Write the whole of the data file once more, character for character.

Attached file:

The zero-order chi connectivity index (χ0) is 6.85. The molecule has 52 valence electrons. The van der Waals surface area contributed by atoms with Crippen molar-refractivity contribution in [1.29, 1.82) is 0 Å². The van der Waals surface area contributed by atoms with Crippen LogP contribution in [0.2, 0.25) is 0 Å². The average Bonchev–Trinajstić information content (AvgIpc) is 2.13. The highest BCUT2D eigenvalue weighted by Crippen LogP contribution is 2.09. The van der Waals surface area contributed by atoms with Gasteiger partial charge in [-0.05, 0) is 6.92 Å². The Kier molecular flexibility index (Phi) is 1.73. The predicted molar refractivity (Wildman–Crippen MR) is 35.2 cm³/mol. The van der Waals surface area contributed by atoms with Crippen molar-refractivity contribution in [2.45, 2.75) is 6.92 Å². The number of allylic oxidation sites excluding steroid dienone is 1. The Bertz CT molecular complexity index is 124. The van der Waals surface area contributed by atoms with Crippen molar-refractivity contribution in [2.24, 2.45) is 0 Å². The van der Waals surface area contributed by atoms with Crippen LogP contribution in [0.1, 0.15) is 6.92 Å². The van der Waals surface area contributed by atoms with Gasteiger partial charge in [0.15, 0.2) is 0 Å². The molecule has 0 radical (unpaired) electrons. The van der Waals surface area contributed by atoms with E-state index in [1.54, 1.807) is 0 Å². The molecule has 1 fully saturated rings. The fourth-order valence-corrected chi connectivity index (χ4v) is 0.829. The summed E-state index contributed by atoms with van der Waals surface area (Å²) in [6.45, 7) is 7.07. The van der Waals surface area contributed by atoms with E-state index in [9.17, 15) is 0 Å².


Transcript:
The zero-order chi connectivity index (χ0) is 6.85. The molecule has 52 valence electrons. The van der Waals surface area contributed by atoms with Crippen molar-refractivity contribution in [1.29, 1.82) is 0 Å². The van der Waals surface area contributed by atoms with Crippen LogP contribution in [0.2, 0.25) is 0 Å². The average Bonchev–Trinajstić information content (AvgIpc) is 2.13. The highest BCUT2D eigenvalue weighted by Crippen LogP contribution is 2.09. The van der Waals surface area contributed by atoms with Gasteiger partial charge in [-0.05, 0) is 6.92 Å². The Kier molecular flexibility index (Phi) is 1.73. The predicted molar refractivity (Wildman–Crippen MR) is 35.2 cm³/mol. The van der Waals surface area contributed by atoms with Crippen molar-refractivity contribution in [2.45, 2.75) is 6.92 Å². The number of allylic oxidation sites excluding steroid dienone is 1. The Bertz CT molecular complexity index is 124. The van der Waals surface area contributed by atoms with Crippen molar-refractivity contribution in [2.24, 2.45) is 0 Å². The van der Waals surface area contributed by atoms with Crippen LogP contribution in [0.1, 0.15) is 6.92 Å². The van der Waals surface area contributed by atoms with Gasteiger partial charge in [0.15, 0.2) is 0 Å². The molecule has 0 radical (unpaired) electrons. The van der Waals surface area contributed by atoms with E-state index in [1.54, 1.807) is 0 Å². The molecule has 1 fully saturated rings. The fourth-order valence-corrected chi connectivity index (χ4v) is 0.829. The summed E-state index contributed by atoms with van der Waals surface area (Å²) in [6.45, 7) is 7.07. The van der Waals surface area contributed by atoms with E-state index in [9.17, 15) is 0 Å².